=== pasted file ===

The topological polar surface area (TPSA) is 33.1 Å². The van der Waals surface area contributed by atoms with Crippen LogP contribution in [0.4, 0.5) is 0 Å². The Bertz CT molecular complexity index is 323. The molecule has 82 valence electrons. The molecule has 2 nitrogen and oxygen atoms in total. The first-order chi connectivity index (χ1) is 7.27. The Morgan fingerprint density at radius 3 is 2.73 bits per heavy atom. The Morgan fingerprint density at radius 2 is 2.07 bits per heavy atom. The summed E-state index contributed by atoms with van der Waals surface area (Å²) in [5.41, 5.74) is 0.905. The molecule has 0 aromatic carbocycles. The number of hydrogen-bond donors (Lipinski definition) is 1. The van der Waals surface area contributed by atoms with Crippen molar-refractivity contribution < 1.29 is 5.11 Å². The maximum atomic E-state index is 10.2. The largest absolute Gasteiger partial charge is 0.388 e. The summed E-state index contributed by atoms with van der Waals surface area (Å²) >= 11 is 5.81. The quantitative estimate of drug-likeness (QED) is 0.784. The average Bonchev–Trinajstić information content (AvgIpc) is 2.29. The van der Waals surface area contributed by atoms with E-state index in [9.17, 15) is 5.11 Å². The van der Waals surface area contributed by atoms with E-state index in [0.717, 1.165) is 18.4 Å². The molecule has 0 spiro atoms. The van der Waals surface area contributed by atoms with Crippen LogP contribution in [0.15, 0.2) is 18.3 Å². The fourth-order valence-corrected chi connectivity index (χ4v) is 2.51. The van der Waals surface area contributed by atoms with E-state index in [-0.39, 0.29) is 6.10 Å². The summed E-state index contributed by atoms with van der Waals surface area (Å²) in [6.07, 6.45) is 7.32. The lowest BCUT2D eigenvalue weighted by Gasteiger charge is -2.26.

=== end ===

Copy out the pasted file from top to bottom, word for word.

The topological polar surface area (TPSA) is 33.1 Å². The van der Waals surface area contributed by atoms with Crippen LogP contribution in [0.4, 0.5) is 0 Å². The Bertz CT molecular complexity index is 323. The molecule has 82 valence electrons. The molecule has 2 nitrogen and oxygen atoms in total. The first-order chi connectivity index (χ1) is 7.27. The Morgan fingerprint density at radius 3 is 2.73 bits per heavy atom. The Morgan fingerprint density at radius 2 is 2.07 bits per heavy atom. The summed E-state index contributed by atoms with van der Waals surface area (Å²) in [5.41, 5.74) is 0.905. The molecule has 0 aromatic carbocycles. The number of hydrogen-bond donors (Lipinski definition) is 1. The van der Waals surface area contributed by atoms with Crippen molar-refractivity contribution < 1.29 is 5.11 Å². The maximum atomic E-state index is 10.2. The largest absolute Gasteiger partial charge is 0.388 e. The summed E-state index contributed by atoms with van der Waals surface area (Å²) >= 11 is 5.81. The quantitative estimate of drug-likeness (QED) is 0.784. The average Bonchev–Trinajstić information content (AvgIpc) is 2.29. The van der Waals surface area contributed by atoms with E-state index in [9.17, 15) is 5.11 Å². The van der Waals surface area contributed by atoms with E-state index in [0.717, 1.165) is 18.4 Å². The molecule has 0 spiro atoms. The van der Waals surface area contributed by atoms with Crippen LogP contribution in [0.15, 0.2) is 18.3 Å². The fourth-order valence-corrected chi connectivity index (χ4v) is 2.51. The van der Waals surface area contributed by atoms with E-state index in [-0.39, 0.29) is 6.10 Å². The summed E-state index contributed by atoms with van der Waals surface area (Å²) in [6.07, 6.45) is 7.32. The lowest BCUT2D eigenvalue weighted by Gasteiger charge is -2.26.